Crushed By Opinion Conformity

by Jay Deragon on 10/20/2012

Winston Churchill once observed, “Man will occasionally stumble over the truth, but most times he will pick himself up and carry on with the status quo.”

The most problematic challenges in business these days are associated with getting organizations to change the way they think. Organizational leaders don’t necessarily resist thinking about change but they do resist being changed but different thinking. The difference is who controls the change and who is effected by it. The most common frustration of change agents is to provide perfectly  good logic to what needs to change for the organization to improve only to be greeted by cultural barriers controlled by management for purposes of self preservation.

Every leader will tell you they agree things need to change but the majority of leaders think that change applies to everyone but themselves. Subsequently the power grid of most organizations is designed to protecting leadership from having to change. The power grid is insulated by a common influence known as “opinion conformity”.  Opinion conformity is expected in most organizations because it is used as a means to control power.

Give Praise to the Emperor

Steve Tobak writes: The theory is that “flattery and opinion conformity” make CEO’s overconfident, resulting in “biased strategic decision making” and, well, you know the rest. In other words, CEO’s who surround themselves with yes-men that engage in group-think are more likely to maintain the status quo and implement or stick with ill-conceived strategies. And of course, that’s bad news for their companies.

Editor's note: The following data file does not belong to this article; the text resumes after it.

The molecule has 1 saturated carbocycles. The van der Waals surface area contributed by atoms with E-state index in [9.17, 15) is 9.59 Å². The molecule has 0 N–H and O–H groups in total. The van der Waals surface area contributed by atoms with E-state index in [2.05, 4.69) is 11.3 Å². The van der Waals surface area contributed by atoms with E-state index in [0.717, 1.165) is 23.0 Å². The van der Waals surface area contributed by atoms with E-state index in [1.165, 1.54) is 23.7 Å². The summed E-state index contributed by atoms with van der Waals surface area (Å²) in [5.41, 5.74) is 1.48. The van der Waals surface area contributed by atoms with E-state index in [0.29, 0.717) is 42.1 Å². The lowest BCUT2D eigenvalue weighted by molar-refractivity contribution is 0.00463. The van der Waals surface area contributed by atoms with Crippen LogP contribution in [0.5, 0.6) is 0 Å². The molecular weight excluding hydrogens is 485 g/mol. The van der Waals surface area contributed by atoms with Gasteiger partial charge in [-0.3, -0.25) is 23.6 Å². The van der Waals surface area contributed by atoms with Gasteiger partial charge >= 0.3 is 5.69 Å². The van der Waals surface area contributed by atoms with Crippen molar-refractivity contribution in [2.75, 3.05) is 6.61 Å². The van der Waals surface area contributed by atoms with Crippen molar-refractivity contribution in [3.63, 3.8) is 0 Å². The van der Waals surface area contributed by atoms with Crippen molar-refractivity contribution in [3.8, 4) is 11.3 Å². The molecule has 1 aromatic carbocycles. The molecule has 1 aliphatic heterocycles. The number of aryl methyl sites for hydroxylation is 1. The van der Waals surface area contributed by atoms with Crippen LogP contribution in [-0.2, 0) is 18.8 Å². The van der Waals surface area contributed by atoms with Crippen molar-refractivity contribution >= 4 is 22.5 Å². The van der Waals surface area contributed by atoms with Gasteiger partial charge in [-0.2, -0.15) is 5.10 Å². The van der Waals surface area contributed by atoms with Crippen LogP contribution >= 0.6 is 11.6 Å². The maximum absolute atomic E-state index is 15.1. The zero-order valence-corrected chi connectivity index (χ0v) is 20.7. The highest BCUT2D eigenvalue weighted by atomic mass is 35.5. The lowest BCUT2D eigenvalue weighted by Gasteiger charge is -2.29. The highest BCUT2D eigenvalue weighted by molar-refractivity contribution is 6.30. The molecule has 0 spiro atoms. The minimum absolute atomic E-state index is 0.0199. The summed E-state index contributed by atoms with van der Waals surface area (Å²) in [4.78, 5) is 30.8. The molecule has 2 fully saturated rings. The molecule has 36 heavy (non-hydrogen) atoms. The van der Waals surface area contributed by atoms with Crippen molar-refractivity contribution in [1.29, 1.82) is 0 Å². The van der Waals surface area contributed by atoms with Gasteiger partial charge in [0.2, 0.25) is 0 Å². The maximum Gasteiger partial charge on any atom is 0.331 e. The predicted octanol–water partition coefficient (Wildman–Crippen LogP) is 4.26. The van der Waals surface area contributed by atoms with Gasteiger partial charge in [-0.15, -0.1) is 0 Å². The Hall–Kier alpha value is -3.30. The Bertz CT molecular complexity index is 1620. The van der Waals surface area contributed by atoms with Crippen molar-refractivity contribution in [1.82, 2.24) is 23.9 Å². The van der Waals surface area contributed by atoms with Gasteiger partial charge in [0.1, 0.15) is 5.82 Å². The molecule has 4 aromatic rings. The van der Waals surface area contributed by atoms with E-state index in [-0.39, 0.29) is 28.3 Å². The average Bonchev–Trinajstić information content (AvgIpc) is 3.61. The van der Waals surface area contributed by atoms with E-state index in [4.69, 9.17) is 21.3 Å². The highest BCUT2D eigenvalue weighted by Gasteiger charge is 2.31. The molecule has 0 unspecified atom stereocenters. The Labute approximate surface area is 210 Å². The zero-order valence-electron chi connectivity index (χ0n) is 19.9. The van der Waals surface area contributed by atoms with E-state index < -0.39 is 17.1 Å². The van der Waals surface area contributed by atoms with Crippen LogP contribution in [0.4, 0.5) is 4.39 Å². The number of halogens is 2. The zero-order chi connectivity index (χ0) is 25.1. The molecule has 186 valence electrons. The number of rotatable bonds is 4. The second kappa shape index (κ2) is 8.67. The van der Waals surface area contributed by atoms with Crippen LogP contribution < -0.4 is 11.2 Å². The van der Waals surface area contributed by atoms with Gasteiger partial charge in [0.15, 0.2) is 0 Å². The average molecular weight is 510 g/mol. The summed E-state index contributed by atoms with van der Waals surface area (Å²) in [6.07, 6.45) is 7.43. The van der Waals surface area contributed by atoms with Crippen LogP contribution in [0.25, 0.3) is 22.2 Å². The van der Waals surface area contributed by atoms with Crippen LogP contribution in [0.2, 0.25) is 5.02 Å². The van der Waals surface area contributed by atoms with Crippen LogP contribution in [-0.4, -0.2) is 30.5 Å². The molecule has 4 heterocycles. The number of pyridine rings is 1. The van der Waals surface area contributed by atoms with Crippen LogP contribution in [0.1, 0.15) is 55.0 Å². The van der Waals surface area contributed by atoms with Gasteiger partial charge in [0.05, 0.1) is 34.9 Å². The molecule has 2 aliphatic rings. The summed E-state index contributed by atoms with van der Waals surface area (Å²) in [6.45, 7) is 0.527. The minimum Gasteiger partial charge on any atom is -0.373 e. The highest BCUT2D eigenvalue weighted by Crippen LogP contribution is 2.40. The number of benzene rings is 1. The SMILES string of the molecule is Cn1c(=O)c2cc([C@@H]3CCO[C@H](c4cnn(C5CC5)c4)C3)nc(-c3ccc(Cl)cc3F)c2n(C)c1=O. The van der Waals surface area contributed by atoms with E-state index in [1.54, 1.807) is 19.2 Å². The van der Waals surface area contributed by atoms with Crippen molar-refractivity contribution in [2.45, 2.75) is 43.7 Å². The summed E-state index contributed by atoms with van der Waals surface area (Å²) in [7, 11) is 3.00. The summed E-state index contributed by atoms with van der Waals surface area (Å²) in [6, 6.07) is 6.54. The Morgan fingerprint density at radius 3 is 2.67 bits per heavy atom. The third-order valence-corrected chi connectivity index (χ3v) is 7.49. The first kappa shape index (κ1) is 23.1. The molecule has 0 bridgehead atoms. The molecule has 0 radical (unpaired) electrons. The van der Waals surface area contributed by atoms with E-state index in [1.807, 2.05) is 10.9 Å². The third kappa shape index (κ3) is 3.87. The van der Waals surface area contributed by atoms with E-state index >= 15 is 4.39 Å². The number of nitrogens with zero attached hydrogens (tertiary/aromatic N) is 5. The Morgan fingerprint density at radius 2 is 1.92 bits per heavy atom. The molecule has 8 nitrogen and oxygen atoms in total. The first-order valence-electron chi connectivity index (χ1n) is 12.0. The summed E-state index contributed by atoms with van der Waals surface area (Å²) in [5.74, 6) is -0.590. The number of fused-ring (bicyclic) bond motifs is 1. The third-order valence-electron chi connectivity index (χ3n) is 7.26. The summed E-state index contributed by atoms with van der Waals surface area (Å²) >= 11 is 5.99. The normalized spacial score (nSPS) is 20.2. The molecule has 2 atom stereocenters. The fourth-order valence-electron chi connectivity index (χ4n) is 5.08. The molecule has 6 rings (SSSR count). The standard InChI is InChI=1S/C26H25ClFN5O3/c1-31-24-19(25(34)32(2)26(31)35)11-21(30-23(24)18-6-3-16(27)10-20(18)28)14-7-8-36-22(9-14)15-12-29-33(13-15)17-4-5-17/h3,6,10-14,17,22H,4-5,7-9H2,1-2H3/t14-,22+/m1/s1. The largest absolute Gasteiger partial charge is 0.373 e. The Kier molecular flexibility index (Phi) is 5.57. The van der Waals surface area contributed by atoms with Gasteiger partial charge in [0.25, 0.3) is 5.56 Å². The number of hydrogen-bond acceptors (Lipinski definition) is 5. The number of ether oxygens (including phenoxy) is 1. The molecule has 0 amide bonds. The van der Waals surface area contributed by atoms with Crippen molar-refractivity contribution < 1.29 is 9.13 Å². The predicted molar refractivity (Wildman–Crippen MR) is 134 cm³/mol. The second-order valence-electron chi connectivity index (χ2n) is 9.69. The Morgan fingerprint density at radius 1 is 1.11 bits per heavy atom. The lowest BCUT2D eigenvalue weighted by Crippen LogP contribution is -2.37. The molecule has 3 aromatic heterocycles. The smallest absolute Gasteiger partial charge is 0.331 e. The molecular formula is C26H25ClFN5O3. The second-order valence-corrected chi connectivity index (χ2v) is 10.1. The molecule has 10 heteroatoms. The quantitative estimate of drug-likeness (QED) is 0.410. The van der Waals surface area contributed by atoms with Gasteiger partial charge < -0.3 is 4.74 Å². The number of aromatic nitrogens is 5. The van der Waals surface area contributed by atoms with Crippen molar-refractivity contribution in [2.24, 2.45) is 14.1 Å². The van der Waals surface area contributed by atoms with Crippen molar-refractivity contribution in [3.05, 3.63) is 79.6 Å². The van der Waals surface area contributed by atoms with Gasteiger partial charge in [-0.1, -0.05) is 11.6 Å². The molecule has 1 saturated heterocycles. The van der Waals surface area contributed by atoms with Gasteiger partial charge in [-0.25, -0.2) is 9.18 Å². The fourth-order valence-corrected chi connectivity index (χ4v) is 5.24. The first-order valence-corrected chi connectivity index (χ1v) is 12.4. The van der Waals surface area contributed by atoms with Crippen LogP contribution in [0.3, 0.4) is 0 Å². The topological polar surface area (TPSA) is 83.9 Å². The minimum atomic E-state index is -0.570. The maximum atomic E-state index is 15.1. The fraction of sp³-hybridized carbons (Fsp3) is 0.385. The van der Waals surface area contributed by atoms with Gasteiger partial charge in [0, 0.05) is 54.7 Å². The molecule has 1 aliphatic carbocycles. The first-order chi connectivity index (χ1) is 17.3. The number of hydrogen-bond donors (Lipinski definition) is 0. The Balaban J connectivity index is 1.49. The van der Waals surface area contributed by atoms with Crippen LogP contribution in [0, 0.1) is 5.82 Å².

The study, entitled “Set up for a Fall: The Insidious Effects of Flattery and Opinion Conformity toward Corporate Leaders,” validates a premise that pretty much anyone with an ounce of critical thinking ability has known since about 400 B.C., when Socrates said, “Think not those faithful who praise thy words and actions, but those who kindly reprove thy faults.”The Greek philosopher may have been the first to make that observation, but he certainly wasn’t the last.

The problem is that, while everybody’s aware of it, CEO’s and business leaders are forever falling victim to it. The real question is how can companies avoid the insidious problem of yes-men and group-think? via The evils of yes-men and groupthink – CBS News.

Old business philosophies relied on the few to control  the many using the influence of opinion conformity.   Use of opinion conformity has crushed human potential and productivity. In the Social Era the power of opinion conformity has flipped. A wise man seeks the counsel of many. Now the few must learn to use the opinion of the many to unleash human potential and productivity.


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